Liotard was born at Geneva. His father was a jeweller who fled to Switzerland after 1685. Jean-Étienne Liotard began his studies under Professors Gardelle and Petitot, whose enamels and miniatures he copied with considerable skill.
He went to Paris in 1725, studying under Jean-Baptiste Massé (fr) and François Lemoyne, on whose recommendation he was taken to Naples by the Marquis Puysieux. In 1735 he was in Rome, painting the portraits of Pope Clement XII and several cardinals. Three years later he accompanied Lord Duncannon to Constantinople.
Jean-Étienne Liotard visited Istanbul and painted numerous pastels of Turkish domestic scenes; he also continued to wear Turkish dress for much of the time when back in Europe. Using modern dress was considered unheroic and inelegant, in history painting by using Middle Eastern settings with Europeans wearing local costume, as travellers were advised to do.
Many travellers had themselves painted in exotic Eastern dress on their return, including Lord Byron, as did many who had never left Europe, including Madame de Pompadour. Byron's poetry was highly influential in introducing Europe to the heady cocktail of Romanticism in exotic Oriental settings which was later to dominate 19th century Oriental art.
His eccentric adoption of oriental costume secured him the nickname of the Turkish painter.
Still under distinguished patronage he returned to Paris. In 1753 he visited England, where he painted the princess of Wales. He went to Holland in 1756, where, in the following year, he married Marie Fargues. She also came from a Hugenot family, and wanted him to shave off his beard.
In 1762 he painted portraits in Vienna; in 1770 in Paris. Another visit to England followed in 1772, and in the next two years his name figures among the Royal Academy exhibitors. He returned to his native town in 1776. In 1781 Liotard published his Traité des principes et des règles de la peinture. In his last days he painted still lifes and landscapes. He died at Geneva in 1789.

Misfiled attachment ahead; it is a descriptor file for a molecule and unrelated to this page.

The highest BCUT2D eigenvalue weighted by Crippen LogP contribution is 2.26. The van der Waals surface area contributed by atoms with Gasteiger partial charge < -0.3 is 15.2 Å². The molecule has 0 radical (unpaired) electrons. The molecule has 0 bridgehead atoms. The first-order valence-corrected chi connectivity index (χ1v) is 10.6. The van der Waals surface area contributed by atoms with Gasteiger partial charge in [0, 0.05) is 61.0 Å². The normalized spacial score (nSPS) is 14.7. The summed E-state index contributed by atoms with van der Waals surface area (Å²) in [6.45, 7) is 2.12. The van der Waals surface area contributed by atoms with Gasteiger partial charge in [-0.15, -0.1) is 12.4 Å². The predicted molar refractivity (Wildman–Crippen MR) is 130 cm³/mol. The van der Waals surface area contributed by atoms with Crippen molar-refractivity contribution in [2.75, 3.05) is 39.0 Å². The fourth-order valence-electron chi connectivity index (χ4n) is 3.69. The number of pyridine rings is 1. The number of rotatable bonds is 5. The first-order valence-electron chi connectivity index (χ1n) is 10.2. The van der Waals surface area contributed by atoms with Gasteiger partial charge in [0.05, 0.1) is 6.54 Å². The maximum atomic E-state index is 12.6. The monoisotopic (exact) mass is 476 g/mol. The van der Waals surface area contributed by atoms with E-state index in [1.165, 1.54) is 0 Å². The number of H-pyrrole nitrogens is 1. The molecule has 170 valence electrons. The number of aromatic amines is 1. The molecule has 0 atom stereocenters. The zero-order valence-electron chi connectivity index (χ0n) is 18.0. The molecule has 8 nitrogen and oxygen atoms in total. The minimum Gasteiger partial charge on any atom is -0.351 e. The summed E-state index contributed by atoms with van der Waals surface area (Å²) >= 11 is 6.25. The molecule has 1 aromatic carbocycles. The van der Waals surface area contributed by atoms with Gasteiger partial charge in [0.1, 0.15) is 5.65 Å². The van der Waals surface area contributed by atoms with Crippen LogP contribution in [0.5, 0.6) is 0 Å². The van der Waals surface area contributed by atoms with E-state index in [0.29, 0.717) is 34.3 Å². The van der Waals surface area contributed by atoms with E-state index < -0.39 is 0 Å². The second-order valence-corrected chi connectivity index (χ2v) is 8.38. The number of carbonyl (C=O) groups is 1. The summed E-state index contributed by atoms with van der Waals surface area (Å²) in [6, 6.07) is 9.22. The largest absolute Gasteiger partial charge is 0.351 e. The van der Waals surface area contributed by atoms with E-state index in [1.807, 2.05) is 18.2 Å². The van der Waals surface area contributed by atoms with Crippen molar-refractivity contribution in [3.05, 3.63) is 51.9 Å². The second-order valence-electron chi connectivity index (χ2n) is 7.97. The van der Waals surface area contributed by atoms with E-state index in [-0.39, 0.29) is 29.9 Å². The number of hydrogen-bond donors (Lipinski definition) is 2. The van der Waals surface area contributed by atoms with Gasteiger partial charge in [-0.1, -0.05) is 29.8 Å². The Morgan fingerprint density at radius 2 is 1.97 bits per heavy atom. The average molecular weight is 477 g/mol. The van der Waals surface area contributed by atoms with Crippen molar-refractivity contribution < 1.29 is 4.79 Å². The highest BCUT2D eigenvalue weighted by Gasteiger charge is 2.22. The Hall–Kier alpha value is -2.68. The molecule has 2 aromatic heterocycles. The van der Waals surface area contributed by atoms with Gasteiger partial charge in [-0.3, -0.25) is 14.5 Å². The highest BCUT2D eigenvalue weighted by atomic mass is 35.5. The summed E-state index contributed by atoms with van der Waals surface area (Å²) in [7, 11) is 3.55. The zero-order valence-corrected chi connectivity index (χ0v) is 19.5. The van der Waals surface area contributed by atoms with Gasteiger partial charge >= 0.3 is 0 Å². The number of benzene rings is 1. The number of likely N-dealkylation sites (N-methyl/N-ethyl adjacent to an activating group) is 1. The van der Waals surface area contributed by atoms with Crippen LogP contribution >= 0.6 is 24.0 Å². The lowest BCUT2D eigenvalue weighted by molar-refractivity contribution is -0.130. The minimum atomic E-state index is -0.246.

Liotard was an artist of great versatility, and though his fame depends largely on his graceful and delicate pastel drawings, of which La Liseuse, The Chocolate Girl, and La Belle Lyonnaise at the Dresden Gallery and Maria Frederike van Reede-Athlone at Seven at the J. Paul Getty Museum are delightful examples, he achieved distinction by his enamels, copperplate engravings and glass painting. He also wrote a Treatise on the Art of Painting, and was an expert collector of paintings by the old masters.
Many of the masterpieces he had acquired were sold by him at high prices on his second visit to England. The museums of Amsterdam, Bern, and Geneva are particularly rich in examples of his paintings and pastel drawings. A picture of a Turk seated is at the Victoria and Albert Museum, while the British Museum owns two of his drawings.
The Louvre has, besides twenty-two drawings, a portrait of Lieutenant General Hrault as well as an oil painting of an English merchant and a friend dressed in costumes and entitled Monsieur Levett and Mademoiselle Helene Glavany in Turkish Costumes. A portrait of the artist is to be found at the Sala di pittori, in the Uffizi Gallery, Florence. While his son also married a Dutch girl, the Rijksmuseum inherited an important collection of his drawings and paintings.
Stilllife with figs
|Wikimedia Commons has media related to Jean-Étienne Liotard.|
- Short biography
- 74 works by Liotard at the Musées d'Art et d'Histoire, Geneva
- Some paintings of Liotard in the Amsterdam Rijksmuseum
- Liotard on a Danish website
- Liotard in the Metropolitan Museum of Art
- Neil Jeffares, Dictionary of pastellists before 1800, online edition
- Liotard paintings at The J. Paul Getty Museum
- Christine Riding, Travellers and Sitters: The Orientalist Portrait, in Tromans, 48-75
- This article incorporates text from a publication now in the public domain: Chisholm, Hugh, ed. (1911). Encyclopædia Britannica (11th ed.). Cambridge University Press.